Declaring His Genius: Oscar Wilde in North AmericaBooks
By Roy Morris jnr
Belknap Press, $39.95
OSCAR Wilde's proclamation to the customs man in New York - ''I have nothing to declare but my genius'' - is one of those famous lines no one seems to have actually heard. According to Roy Morris jnr, it began to do the rounds later, and Wilde was happy to let it stand. But, as Morris says, it was ''the perfect opening line for a play written, produced, directed and starring Oscar Wilde as a highly stylised version of himself'''.
Wilde spent a year on the lecture circuit in the US, presenting the new movement of aestheticism. His reception varied. In some places, he was listened to with respect; in others, he was good-naturedly sent up; and in others still, he was treated with a boorishness that embarrassed and angered the more polite among his audience.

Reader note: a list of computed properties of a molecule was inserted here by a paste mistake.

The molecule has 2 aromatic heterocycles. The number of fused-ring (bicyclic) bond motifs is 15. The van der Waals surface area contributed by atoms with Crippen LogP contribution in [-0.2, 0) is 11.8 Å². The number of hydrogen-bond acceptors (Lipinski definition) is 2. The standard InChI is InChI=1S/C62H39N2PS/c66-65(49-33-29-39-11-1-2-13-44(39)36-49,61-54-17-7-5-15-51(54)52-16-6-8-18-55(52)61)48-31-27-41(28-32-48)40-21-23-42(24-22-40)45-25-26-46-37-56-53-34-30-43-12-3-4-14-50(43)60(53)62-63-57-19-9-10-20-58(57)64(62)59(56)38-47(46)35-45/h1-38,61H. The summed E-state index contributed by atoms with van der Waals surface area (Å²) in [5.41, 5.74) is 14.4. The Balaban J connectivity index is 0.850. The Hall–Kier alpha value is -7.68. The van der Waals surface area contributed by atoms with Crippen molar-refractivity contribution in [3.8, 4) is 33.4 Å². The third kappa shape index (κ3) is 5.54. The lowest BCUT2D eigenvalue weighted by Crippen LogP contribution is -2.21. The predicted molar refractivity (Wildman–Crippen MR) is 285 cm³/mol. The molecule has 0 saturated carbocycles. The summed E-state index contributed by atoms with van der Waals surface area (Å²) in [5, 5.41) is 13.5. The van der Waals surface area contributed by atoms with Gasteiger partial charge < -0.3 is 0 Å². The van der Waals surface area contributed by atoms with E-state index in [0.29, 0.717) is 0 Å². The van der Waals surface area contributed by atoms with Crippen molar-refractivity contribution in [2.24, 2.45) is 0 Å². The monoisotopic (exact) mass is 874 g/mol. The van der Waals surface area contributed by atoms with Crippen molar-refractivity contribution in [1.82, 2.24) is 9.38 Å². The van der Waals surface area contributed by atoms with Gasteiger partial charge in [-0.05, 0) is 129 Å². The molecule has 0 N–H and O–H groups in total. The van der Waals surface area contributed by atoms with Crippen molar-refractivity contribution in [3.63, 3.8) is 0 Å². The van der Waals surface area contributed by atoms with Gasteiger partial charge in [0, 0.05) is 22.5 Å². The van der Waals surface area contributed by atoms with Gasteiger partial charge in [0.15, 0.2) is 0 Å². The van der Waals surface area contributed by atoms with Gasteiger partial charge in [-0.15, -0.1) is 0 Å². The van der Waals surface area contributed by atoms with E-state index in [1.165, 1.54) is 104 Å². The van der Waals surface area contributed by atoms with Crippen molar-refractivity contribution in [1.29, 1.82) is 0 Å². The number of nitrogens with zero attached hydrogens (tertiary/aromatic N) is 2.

Those 19th-century trolls, journalists, also gave him hell, from The Salt Lake Herald to The Atlantic Monthly. Wilde was tough and genial about all this. He did have inept moments, such as when he gave a signed photograph of himself to the former president of the Confederacy, Jefferson Davis, by then a grim recluse. Henry James hated him but Walt Whitman got on well with him.
Morris can be a little excitable at times and isn't afraid of digression, so each person Wilde meets comes with a CV attached and the hotels he visits have their amenities detailed. If you wanted to be uncharitable, you could call this padding, or at least a fear of wasting research. But it does add up to a panorama of life on the road in the Gilded Age.